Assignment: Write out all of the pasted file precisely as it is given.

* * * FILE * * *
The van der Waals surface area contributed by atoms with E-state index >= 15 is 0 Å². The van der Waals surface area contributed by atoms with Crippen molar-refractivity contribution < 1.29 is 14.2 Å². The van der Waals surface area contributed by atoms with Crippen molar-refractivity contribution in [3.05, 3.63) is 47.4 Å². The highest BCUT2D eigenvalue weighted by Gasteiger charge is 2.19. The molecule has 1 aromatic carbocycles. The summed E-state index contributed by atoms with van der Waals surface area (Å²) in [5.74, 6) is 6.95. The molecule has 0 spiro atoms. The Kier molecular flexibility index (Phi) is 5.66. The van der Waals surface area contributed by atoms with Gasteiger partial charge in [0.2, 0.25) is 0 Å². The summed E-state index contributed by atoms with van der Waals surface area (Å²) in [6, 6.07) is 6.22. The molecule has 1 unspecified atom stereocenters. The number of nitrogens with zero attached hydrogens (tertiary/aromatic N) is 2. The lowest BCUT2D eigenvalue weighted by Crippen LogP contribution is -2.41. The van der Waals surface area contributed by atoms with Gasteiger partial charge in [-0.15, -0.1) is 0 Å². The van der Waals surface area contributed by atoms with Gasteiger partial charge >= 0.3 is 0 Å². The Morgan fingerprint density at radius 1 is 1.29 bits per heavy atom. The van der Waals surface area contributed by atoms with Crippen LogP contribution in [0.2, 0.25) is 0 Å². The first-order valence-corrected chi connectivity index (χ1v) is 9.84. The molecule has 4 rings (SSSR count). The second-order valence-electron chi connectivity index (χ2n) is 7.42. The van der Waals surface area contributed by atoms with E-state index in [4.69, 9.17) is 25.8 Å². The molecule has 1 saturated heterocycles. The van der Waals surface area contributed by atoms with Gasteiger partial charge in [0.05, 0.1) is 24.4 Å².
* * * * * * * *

The van der Waals surface area contributed by atoms with E-state index >= 15 is 0 Å². The van der Waals surface area contributed by atoms with Crippen molar-refractivity contribution < 1.29 is 14.2 Å². The van der Waals surface area contributed by atoms with Crippen molar-refractivity contribution in [3.05, 3.63) is 47.4 Å². The highest BCUT2D eigenvalue weighted by Gasteiger charge is 2.19. The molecule has 1 aromatic carbocycles. The summed E-state index contributed by atoms with van der Waals surface area (Å²) in [5.74, 6) is 6.95. The molecule has 0 spiro atoms. The Kier molecular flexibility index (Phi) is 5.66. The van der Waals surface area contributed by atoms with Gasteiger partial charge in [0.2, 0.25) is 0 Å². The summed E-state index contributed by atoms with van der Waals surface area (Å²) in [6, 6.07) is 6.22. The molecule has 1 unspecified atom stereocenters. The number of nitrogens with zero attached hydrogens (tertiary/aromatic N) is 2. The lowest BCUT2D eigenvalue weighted by Crippen LogP contribution is -2.41. The van der Waals surface area contributed by atoms with Gasteiger partial charge in [-0.15, -0.1) is 0 Å². The van der Waals surface area contributed by atoms with Gasteiger partial charge >= 0.3 is 0 Å². The Morgan fingerprint density at radius 1 is 1.29 bits per heavy atom. The van der Waals surface area contributed by atoms with Crippen LogP contribution in [0.2, 0.25) is 0 Å². The first-order valence-corrected chi connectivity index (χ1v) is 9.84. The molecule has 4 rings (SSSR count). The second-order valence-electron chi connectivity index (χ2n) is 7.42. The van der Waals surface area contributed by atoms with E-state index in [4.69, 9.17) is 25.8 Å². The molecule has 1 saturated heterocycles. The van der Waals surface area contributed by atoms with Gasteiger partial charge in [0.05, 0.1) is 24.4 Å².